New push to rezone, cap building heights in the South Village

BY SAM SPOKONY  |  Preservationists are in the early stages of pushing for a partial South Village rezoning that would, for the first time since 1961, place height caps on buildings within the proposed area.

The swath of land in question is the neighborhood’s current R7-2 zoning district, which is roughly bounded by W. Fourth St. to the north, Thompson St. to the east, Spring St. to the south and Sixth Ave. to the west. Most of the upper portion of that residentially zoned area was recently landmarked as the South Village Historic District.

Along with the fact that it does not carry any height limits, the R7-2 designation has caused worry and dismay for many longtime residents because it grants developers a huge bonus — allowing them to build up to 6.5 F.A.R. (floor area ratio) — for buildings that include a “community facility” element (even when the overall community benefit of such a facility is highly debatable).

So, it would seem clear that, as Andrew Berman, executive director of the Greenwich Village Society for Historic Preservation, stressed during a Feb. 12 presentation before the Community Board 2 Land Use Committee, that kind of zoning encourages relatively high-rise development in the area.

The R7-2 designation has allowed the as-of-right construction of several large New York University buildings — including the Law School’s Furman Hall, at W. Third and Sullivan Sts., which opened in 2004, and the nearby Kimmel Center, at Washington Square South and LaGuardia Place, which opened in 2003.

In addition, an eight-story building at 159 Bleecker St., which towers over its two- and three-story neighbors, became particularly hated by area residents as its developer took advantage of the community-facility bonus during its construction 10 years ago.

A zoning map showing the R7-A and R7-B zoning districts proposed by the Greenwich Village Society for Historic Preservation.  Courtesy G.V.S.H.P.
A zoning map showing the R7-A and R7-B zoning districts proposed by the Greenwich Village Society for Historic Preservation. Courtesy G.V.S.H.P.

Now, G.V.S.H.P. hopes to have the city turn that whole R7-2 area into “contextual zoning” that would be comprised of a mix of R7-A and R7-B districts.

The R7-A zoning, which the preservationists are proposing along the wider streets of Sixth Ave., W. Houston St. and a two-block portion of LaGuardia Place, would restrict building heights to a maximum of 80 feet. The R7-B, proposed to cover the narrower streets, would restrict heights to 75 feet.

Both of those zoning designations would eliminate the community-facility bonus, capping all residential F.A.R. at 4 within the R7-A district and 3 within the R7-B.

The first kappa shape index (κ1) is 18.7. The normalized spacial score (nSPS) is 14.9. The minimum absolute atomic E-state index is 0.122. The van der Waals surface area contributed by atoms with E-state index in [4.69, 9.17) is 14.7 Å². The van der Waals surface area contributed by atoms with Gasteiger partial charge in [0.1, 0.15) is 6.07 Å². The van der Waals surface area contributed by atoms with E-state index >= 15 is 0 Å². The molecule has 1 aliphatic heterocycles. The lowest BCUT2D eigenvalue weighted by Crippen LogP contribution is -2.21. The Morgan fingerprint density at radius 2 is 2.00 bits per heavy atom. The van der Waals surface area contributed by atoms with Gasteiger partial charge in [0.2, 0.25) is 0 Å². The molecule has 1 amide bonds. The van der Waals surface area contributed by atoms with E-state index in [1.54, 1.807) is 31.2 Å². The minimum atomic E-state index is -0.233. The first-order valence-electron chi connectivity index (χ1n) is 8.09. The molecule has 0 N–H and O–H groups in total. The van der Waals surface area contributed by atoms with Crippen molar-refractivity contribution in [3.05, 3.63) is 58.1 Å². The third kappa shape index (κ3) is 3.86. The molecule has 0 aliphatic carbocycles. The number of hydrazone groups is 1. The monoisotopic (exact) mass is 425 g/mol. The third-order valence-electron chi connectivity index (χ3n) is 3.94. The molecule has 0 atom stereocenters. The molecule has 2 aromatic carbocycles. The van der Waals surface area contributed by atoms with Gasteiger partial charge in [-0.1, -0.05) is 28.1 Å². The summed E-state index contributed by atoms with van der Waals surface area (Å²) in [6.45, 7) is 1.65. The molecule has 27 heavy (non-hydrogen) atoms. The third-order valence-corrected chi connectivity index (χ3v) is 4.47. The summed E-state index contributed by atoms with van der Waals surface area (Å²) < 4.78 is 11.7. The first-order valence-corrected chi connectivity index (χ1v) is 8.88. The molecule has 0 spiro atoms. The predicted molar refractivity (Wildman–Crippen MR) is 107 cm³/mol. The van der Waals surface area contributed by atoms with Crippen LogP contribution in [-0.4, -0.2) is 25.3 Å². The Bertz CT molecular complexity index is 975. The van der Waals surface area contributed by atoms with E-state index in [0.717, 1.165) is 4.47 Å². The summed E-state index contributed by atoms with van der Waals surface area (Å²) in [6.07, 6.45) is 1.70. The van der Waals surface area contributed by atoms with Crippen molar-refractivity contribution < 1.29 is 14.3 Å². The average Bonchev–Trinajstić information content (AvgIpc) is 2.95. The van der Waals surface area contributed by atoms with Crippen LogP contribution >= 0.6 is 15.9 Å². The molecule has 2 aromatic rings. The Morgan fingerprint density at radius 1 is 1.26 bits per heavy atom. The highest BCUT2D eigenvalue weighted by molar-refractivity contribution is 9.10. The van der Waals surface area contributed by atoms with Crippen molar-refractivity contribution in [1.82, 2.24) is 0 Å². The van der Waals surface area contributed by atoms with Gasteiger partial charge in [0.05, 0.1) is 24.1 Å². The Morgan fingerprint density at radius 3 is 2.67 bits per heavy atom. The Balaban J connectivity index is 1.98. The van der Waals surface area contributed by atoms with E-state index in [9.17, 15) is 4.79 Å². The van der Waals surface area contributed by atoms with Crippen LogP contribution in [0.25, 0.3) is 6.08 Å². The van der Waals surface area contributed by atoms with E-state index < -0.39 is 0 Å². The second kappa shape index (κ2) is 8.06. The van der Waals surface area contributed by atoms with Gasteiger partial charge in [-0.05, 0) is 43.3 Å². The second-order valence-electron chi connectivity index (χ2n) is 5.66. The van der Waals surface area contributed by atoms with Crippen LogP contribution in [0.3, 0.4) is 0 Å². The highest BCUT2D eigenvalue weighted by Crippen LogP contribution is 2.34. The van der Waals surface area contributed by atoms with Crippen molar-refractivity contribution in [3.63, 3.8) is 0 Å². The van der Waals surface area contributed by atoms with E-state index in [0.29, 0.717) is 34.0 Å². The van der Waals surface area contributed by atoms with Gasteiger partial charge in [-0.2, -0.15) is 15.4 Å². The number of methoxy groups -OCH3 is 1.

“This will preserve the character of the neighborhood, and it will prevent the kind of bad development that has happened and could happen here,” said Berman, who added that his presentation was a “very initial step” in the process.

Drawing numerous gasps of fear from attendees at the C.B. 2 meeting, Berman went on to show various renderings of large-scale development that could currently take place as-of-right within the South Village, such as a possible 290-foot tower that could be built on the site of St. Anthony’s Church, at 154 Sullivan St. (although he pointed out that it was only a hypothetical, and no such plans currently exist for that site).

But, on a more optimistic note, he also pointed out that there is some solid recent history, locally speaking, to support this kind of proposal. An East Village rezoning plan, which first gained steam in 2005, was eventually approved by the city and turned a much larger R7-2 district — spanning nearly from Third Ave. to Avenue D, and from below E. Houston St. to E. 13th St. — into an area that is now mostly a mix of contextual R7-A and R8-B districts.

“So we’re not coming up with some harebrained scheme that no one’s ever thought of before,” said Berman. “There’s solid precedent for this.”

The G.V.S.H.P. leader explained that, ideally, he hopes to get the Department of City Planning to sign on as the applicant for the rezoning. Admittedly, preservationists would lose some control over the proposal if that were case. However, he pointed out, since this would have to go through a ULURP (Uniform Land Use Review Procedure) process and eventually be approved by the city anyway, such an application would move forward more quickly, and have a much greater likelihood of succeeding, if Planning were the applicant.

The C.B. 2 Land Use Committee agreed, passing a unanimous resolution to endorse the rezoning proposal. The committee’s resolution, citing support at the Feb. 12 meeting from around 80 local residents, including representatives of numerous block associations and neighborhood groups, urges local elected officials to back it, and calls on the Department of City Planning to “support the goals of this proposal and to become the applicant for a rezoning that accomplishes these goals.”

The committee’s resolution will next be voted on by the C.B. 2 full board, which meets on Thurs., Feb. 20.

Meanwhile, at least one elected official has already expressed strong support for the proposal, even at this very preliminary stage.

“I think this is a neighborhood that is really in need of greater protections, so I’m glad that G.V.S.H.P. is taking the initiative here, and I want to make sure I publicly acknowledge their work,” said state Senator Brad Hoylman in an interview a few days after the committee meeting.

“This initial plan really brings the zoning for the area into the 21st century, which is important because we know that N.Y.U. plans to grow enormously in that area,” he continued. “So we need to consider the height caps, and we also need to get rid of that community-facility zoning bonus, which is used as a Trojan horse by developers to build bigger.”